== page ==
It’s “disinvitation season.” Several high-profile commencement speakers have been “disinvited” or have withdrawn from university commencement ceremonies in response to student and faculty protests. First Ayaan Hirsa Ali was deemed too controversial for Brandeis University. Then former Secretary of State Condoleeza Rice withdrew from commencement at Rutgers University after students and faculty objected due to her role promoting the Iraq War and counter-terror policies during the Bush Administration.
More recently, Christine Lagarde, managing director of the International Monetary Fund, withdrew from Smith College’s commencement in the face of protests over various IMF policies. Abby Phillip noted the irony that “one of the most accomplished and powerful women in the world” was apparently unfit to address Smith’s graduates. She wrote:
Will ousting Lagarde as Smith commencement speaker undo the perceived ills of the IMF? Probably not. But it all but ensures that Lagarde’s perspective won’t be represented at Smith on Sunday.
Last week, another commencement speaker bowed out. Robert Birgeneau, former Chancellor of the University of California at Berkeley withdrew from Haverford College’s commencement. As the Philadelphia Inquirer reported:
Birgeneau is known for his support of undocumented and minority students, but became controversial when students, as part of the Occupy movement, held non-violent protests and were subject to force by university police. . . .
At Haverford, the controversy began after more than 40 students and three professors – all Berkeley alums — wrote a letter to Birgeneau, urging him to meet nine conditions including publicly apologizing, supporting reparations for the victims, and writing a letter to Haverford students explaining his position on the events and “what you learned from them.”
Birgeneau declined in a short, sharply-worded letter.
The protesters may not have had to hear Birgeneau, but they may not have liked what they got instead: A rebuke from former Princeton President William G. Bowen. In his remarks at Haverford today, Bowen lambasted the protesters’ “immature” and “arrogant” tactics and called Birgeneau’s withdrawal “sad” and “troubling.” From today’s Inquirer report:
Bowen – who made clear he took no position on Birgeneau’s handling of the Berkeley student demonstration – blasted the Haverford protestors’ approach.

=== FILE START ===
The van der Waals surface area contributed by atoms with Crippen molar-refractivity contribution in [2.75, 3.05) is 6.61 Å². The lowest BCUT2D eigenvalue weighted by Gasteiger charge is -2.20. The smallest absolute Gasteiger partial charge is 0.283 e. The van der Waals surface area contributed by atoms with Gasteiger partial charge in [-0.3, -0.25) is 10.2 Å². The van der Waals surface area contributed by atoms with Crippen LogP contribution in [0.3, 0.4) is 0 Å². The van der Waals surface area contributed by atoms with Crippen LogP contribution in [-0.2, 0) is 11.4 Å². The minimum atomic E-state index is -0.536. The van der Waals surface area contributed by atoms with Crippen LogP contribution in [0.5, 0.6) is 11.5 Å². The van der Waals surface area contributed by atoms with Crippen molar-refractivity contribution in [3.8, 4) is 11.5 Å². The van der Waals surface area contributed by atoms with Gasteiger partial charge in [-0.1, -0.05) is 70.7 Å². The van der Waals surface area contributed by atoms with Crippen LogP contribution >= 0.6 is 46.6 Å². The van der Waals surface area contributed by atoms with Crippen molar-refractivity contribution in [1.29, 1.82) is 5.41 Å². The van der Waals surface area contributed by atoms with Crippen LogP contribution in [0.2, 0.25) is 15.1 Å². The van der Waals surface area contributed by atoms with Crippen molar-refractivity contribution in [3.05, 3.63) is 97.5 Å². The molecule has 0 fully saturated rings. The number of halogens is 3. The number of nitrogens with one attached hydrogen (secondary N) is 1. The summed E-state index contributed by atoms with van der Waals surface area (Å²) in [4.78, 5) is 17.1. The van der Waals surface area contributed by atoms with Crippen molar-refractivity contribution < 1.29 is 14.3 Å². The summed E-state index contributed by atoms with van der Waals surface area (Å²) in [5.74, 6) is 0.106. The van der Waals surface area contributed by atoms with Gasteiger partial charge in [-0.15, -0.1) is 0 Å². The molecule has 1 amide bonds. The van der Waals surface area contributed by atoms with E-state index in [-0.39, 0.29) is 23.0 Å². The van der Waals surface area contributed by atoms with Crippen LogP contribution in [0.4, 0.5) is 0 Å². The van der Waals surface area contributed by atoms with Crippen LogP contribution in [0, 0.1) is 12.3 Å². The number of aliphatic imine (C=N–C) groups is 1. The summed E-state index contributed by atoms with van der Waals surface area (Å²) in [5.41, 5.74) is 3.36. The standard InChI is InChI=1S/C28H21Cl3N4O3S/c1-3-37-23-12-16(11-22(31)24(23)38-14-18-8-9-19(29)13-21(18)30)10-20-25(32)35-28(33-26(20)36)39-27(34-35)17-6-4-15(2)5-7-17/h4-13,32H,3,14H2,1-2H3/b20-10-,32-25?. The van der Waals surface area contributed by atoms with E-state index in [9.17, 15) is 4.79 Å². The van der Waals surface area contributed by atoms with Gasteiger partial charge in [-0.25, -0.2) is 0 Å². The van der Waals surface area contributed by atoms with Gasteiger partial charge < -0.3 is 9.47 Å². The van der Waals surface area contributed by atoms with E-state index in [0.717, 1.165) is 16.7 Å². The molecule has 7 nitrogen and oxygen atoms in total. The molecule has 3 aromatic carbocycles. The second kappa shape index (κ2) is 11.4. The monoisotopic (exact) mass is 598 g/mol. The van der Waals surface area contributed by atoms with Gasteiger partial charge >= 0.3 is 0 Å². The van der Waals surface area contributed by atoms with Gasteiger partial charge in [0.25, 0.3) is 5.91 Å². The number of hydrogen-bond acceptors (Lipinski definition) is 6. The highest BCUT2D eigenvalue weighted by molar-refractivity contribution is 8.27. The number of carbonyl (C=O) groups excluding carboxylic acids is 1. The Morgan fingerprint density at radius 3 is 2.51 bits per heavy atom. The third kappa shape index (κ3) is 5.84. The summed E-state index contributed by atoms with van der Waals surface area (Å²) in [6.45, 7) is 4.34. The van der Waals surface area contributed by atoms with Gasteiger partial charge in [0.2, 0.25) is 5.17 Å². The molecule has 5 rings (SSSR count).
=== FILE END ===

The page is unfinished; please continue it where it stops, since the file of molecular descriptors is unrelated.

“I am disappointed that those who wanted to criticize Birgeneau’s handling of events at Berkeley chose to send him such an intemperate list of “demands,” said Bowen, who led Princeton from 1972 to 1988 and last year received the National Humanities Medal from President Obama. “In my view, they should have encouraged him to come and engage in a genuine discussion, not to come, tail between his legs, to respond to an indictment that a self-chosen jury had reached without hearing counter-arguments.” . . .
Bowen also took aim at one of the student leaders of the protests, graduating senior Michael Rushmore, who called Birgeneau’s withdrawal from commencement “a minor victory.”
“It represents nothing of the kind,” Bowen asserted. “In keeping with the views of many others in higher education, I regard this outcome as a defeat, pure and simple, for Haverford – no victory for anyone who believes, as I think most of us do, in both openness to many points of view and mutual respect.”
As the Inquirer reports, Bowen noted there are many more productive ways to protest a controversial speaker or challenge distasteful views. President Bush spoke at Yale University the year I graduated, and it was clear many students objected to his administration’s policies. Some carried signs or protested outside. Others refused to stand, or turned their backs –but they didn’t seek to discourage Bush from speaking or prevent others from hearing his remarks.
Similarly, when Bowen was President of Princeton, many students objected to a commencement address by George Shultz, who had been a member of President Nixon’s cabinet during Vietnam. So they stood and turned their backs while he spoke. , but did nothing to disrupt the speech. It’s an example today’s student protesters should learn to follow.
UPDATE: Former Smith College President Ruth Simmons, subbing at Smith’s commencement for Christine Lagarde, likewise chastised the protesters for trying to suppress — rather than confront — the views they oppose.